The steps to setting up a Venn diagram
If you’re struggling to create your own Venn diagram, then
hopefully this step-by-step guide will help:
- 1. Decide on the topic.
Obviously the first step is to choose your topic, and research it thoroughly so you can decide what to compare. Don’t forget to add a clear title above the diagram.
- 2. Determine the
number of sets.
Once you’re familiar with your topic, you need to make a final choice of how many sets you need and therefore how many circles there will be in your chart. Choose the labels for your chosen sets carefully, for the sake of clarity.
- 3. Create a framework for
the Venn diagram.
Next, choose the shapes for your Venn diagram. As we mentioned above, the most convenient shape is a circle but you can pick other shapes if you prefer.
- 4. Enter the differences.
The next step is to place the different elements in separate circles to distinguish their uniqueness from each other.
- 5. Enter the similarities.
When you identify elements that belong in both sets, you need to place them in the overlapping part of your circles.
Example of Venn diagram
Let’s make things clearer with a practical example!
Our chosen topic is the regular sports participation within a group of 6 friends: John, Harry, Tom, Simon, Andrew, and Martin. There are two sets for this example – regular players of basketball and regular players of soccer – and so our diagram will contain two overlapping circles. Now it is a time to enter the differences in each circle. John and Harry are in the first circle because they play basketball, whereas Andrew and Martin go in the second circle because they enjoy playing soccer. However, Tom and Simon play both sports. Therefore, they are placed in the overlapping area of the two circles.
Let’s check what happens if another set is added to our Venn diagram example. As it happens Martin and Tom have a friend David, who likes to play volleyball at weekends. David invited them to join his volleyball team a few months ago. Success, now all 3 of them play volleyball every weekend. So we can now add a third circle, namely people who enjoy playing volleyball. This separate circle only includes David. However Martin now plays soccer and volleyball and is therefore shown in the overlapping part of the second and third circles. Moreover Tom is now active in three sports, so he is placed in the center of the Venn diagram, where all 3 circles overlap.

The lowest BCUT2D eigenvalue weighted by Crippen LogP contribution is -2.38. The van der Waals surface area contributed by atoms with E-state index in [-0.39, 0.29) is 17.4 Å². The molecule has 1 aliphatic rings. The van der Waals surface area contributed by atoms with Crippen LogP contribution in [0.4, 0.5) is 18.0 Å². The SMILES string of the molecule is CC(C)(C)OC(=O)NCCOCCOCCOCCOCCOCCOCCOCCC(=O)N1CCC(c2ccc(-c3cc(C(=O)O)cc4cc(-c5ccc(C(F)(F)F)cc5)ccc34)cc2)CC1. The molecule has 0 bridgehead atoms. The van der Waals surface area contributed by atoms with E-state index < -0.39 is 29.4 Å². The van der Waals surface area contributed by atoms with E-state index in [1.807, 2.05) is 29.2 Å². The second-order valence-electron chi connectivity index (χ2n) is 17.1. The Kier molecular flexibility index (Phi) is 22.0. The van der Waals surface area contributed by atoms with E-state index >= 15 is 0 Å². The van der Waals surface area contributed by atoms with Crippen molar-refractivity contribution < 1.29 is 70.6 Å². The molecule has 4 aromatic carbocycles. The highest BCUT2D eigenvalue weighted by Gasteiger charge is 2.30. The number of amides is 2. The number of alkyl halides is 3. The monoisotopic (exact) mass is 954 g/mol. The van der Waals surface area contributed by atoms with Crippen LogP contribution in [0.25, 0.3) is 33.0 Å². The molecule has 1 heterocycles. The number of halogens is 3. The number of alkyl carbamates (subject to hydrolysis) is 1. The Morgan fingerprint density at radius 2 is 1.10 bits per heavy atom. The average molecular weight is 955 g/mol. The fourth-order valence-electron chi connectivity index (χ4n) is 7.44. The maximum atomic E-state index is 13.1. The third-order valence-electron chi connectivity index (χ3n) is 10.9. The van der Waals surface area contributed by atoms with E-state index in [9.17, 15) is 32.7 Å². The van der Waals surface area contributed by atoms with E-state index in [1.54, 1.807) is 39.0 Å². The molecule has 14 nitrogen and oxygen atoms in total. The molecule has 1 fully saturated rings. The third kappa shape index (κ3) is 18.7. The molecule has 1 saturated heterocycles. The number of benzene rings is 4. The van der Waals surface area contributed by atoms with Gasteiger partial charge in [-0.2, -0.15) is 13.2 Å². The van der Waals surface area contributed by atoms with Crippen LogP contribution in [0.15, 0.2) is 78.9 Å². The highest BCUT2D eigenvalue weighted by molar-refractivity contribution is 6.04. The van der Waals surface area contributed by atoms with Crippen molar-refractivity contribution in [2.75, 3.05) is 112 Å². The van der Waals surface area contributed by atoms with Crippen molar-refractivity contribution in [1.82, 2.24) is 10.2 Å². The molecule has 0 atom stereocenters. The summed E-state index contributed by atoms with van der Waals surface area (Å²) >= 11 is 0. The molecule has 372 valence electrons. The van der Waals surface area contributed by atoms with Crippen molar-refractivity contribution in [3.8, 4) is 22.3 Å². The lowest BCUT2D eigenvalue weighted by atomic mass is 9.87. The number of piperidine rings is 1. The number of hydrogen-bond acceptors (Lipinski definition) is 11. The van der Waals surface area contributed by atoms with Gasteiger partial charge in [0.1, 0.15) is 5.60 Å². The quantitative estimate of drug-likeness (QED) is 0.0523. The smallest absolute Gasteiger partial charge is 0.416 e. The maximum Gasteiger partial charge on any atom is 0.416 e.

All in all, the Venn diagram is a very useful chart for organizing and visualizing information. It must be researched thoroughly to uncover the differences and similarities of separate sets, because strong content is key to a good result. Nevertheless, you need to carefully consider the design of your Venn diagram as well. A great design will clearly highlight the identified sets and their differences and similarities.
Xara offers a varied selection of professionally designed Venn diagram templates (and business documents in general). You can customize all the charts and business templates in Xara Cloud with your preferred colors, symbols, fonts and shapes. Moreover, you can share the templates with your colleagues and edit documents together. So, if you want to create eye-catching and memorable Venn diagrams, start your free Xara trial now!
What is a Venn diagram?
John Venn first created a Venn diagram in 1880, and they are often known by his name. You’ll sometimes also see them called primary diagrams, set diagrams or logic diagrams, but whatever the name, they are useful visual diagrams which demonstrate the relationships between two or more groups of items. Moreover they can help to compare two or more choices by visualizing the similarities and differences between the items. Not surprisingly you often see them used in presentations and reports.
The most important part of the Venn diagram is the area of overlap between the shapes, where you can include your data to show the relationship between the different items. Venn diagrams can be constructed with various shapes including circles, triangles and squares. But the most usable and convenient shape is a circle, simply because it’s easier to overlap multiple shapes and include the text in the overlapping area.